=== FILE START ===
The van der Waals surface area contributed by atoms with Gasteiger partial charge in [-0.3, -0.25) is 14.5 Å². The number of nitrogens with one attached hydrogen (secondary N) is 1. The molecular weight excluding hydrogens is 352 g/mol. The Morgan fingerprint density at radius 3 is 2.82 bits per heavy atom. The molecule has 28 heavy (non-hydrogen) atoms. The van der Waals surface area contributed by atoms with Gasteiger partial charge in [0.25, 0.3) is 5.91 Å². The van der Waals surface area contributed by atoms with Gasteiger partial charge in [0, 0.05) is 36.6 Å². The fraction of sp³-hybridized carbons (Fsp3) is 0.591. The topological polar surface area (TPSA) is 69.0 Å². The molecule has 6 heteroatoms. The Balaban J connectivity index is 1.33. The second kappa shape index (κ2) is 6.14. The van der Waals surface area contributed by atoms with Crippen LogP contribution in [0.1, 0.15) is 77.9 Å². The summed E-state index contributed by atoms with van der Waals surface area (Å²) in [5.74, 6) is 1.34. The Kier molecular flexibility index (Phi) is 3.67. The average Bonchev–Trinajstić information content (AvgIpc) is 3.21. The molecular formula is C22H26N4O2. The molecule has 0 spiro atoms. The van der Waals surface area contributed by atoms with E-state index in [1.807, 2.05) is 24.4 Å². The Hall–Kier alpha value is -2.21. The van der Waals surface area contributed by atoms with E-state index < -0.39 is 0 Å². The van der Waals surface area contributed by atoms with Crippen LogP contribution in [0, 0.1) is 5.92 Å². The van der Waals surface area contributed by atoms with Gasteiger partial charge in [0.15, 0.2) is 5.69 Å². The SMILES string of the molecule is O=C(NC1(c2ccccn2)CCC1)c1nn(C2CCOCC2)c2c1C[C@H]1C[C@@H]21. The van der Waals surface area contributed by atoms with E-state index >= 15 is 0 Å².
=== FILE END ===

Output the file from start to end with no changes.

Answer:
The van der Waals surface area contributed by atoms with Gasteiger partial charge in [-0.3, -0.25) is 14.5 Å². The number of nitrogens with one attached hydrogen (secondary N) is 1. The molecular weight excluding hydrogens is 352 g/mol. The Morgan fingerprint density at radius 3 is 2.82 bits per heavy atom. The molecule has 28 heavy (non-hydrogen) atoms. The van der Waals surface area contributed by atoms with Gasteiger partial charge in [0.25, 0.3) is 5.91 Å². The van der Waals surface area contributed by atoms with Gasteiger partial charge in [0, 0.05) is 36.6 Å². The fraction of sp³-hybridized carbons (Fsp3) is 0.591. The topological polar surface area (TPSA) is 69.0 Å². The molecule has 6 heteroatoms. The Balaban J connectivity index is 1.33. The second kappa shape index (κ2) is 6.14. The van der Waals surface area contributed by atoms with Crippen LogP contribution in [0.1, 0.15) is 77.9 Å². The summed E-state index contributed by atoms with van der Waals surface area (Å²) in [5.74, 6) is 1.34. The Kier molecular flexibility index (Phi) is 3.67. The average Bonchev–Trinajstić information content (AvgIpc) is 3.21. The molecular formula is C22H26N4O2. The molecule has 0 spiro atoms. The van der Waals surface area contributed by atoms with E-state index in [1.807, 2.05) is 24.4 Å². The Hall–Kier alpha value is -2.21. The van der Waals surface area contributed by atoms with E-state index < -0.39 is 0 Å². The van der Waals surface area contributed by atoms with Crippen LogP contribution in [0, 0.1) is 5.92 Å². The van der Waals surface area contributed by atoms with Gasteiger partial charge in [0.15, 0.2) is 5.69 Å². The SMILES string of the molecule is O=C(NC1(c2ccccn2)CCC1)c1nn(C2CCOCC2)c2c1C[C@H]1C[C@@H]21. The van der Waals surface area contributed by atoms with E-state index >= 15 is 0 Å².